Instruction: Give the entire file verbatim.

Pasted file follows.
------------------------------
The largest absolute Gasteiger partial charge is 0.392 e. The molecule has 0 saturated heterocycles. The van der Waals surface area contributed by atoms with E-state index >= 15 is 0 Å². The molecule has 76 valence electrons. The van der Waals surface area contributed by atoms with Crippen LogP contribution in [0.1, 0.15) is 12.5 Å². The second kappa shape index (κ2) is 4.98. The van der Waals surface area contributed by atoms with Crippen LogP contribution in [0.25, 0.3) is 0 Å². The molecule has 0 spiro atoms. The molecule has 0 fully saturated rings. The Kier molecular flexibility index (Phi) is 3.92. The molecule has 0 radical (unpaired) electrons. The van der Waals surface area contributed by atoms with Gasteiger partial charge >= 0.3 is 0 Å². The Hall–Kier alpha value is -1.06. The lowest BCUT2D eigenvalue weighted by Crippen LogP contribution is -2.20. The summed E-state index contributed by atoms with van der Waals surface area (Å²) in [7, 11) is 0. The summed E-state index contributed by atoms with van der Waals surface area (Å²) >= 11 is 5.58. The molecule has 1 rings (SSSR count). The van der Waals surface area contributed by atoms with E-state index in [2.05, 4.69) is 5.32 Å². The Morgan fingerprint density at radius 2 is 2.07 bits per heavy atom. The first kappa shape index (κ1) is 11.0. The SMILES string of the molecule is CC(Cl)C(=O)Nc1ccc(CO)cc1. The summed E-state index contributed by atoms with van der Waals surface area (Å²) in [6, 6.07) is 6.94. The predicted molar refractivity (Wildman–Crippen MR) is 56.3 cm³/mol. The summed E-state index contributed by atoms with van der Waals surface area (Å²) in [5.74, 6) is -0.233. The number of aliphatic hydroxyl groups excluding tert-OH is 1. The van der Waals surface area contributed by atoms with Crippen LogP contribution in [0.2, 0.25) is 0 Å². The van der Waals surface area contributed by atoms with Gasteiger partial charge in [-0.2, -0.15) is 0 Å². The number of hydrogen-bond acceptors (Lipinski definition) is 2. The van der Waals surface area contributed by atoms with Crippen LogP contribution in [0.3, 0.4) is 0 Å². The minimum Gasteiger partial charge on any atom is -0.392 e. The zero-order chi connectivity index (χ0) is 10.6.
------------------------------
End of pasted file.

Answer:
The largest absolute Gasteiger partial charge is 0.392 e. The molecule has 0 saturated heterocycles. The van der Waals surface area contributed by atoms with E-state index >= 15 is 0 Å². The molecule has 76 valence electrons. The van der Waals surface area contributed by atoms with Crippen LogP contribution in [0.1, 0.15) is 12.5 Å². The second kappa shape index (κ2) is 4.98. The van der Waals surface area contributed by atoms with Crippen LogP contribution in [0.25, 0.3) is 0 Å². The molecule has 0 spiro atoms. The molecule has 0 fully saturated rings. The Kier molecular flexibility index (Phi) is 3.92. The molecule has 0 radical (unpaired) electrons. The van der Waals surface area contributed by atoms with Gasteiger partial charge >= 0.3 is 0 Å². The Hall–Kier alpha value is -1.06. The lowest BCUT2D eigenvalue weighted by Crippen LogP contribution is -2.20. The summed E-state index contributed by atoms with van der Waals surface area (Å²) in [7, 11) is 0. The summed E-state index contributed by atoms with van der Waals surface area (Å²) >= 11 is 5.58. The molecule has 1 rings (SSSR count). The van der Waals surface area contributed by atoms with E-state index in [2.05, 4.69) is 5.32 Å². The Morgan fingerprint density at radius 2 is 2.07 bits per heavy atom. The first kappa shape index (κ1) is 11.0. The SMILES string of the molecule is CC(Cl)C(=O)Nc1ccc(CO)cc1. The summed E-state index contributed by atoms with van der Waals surface area (Å²) in [6, 6.07) is 6.94. The predicted molar refractivity (Wildman–Crippen MR) is 56.3 cm³/mol. The summed E-state index contributed by atoms with van der Waals surface area (Å²) in [5.74, 6) is -0.233. The number of aliphatic hydroxyl groups excluding tert-OH is 1. The van der Waals surface area contributed by atoms with Crippen LogP contribution in [0.2, 0.25) is 0 Å². The van der Waals surface area contributed by atoms with Gasteiger partial charge in [-0.2, -0.15) is 0 Å². The number of hydrogen-bond acceptors (Lipinski definition) is 2. The van der Waals surface area contributed by atoms with Crippen LogP contribution in [0.3, 0.4) is 0 Å². The minimum Gasteiger partial charge on any atom is -0.392 e. The zero-order chi connectivity index (χ0) is 10.6.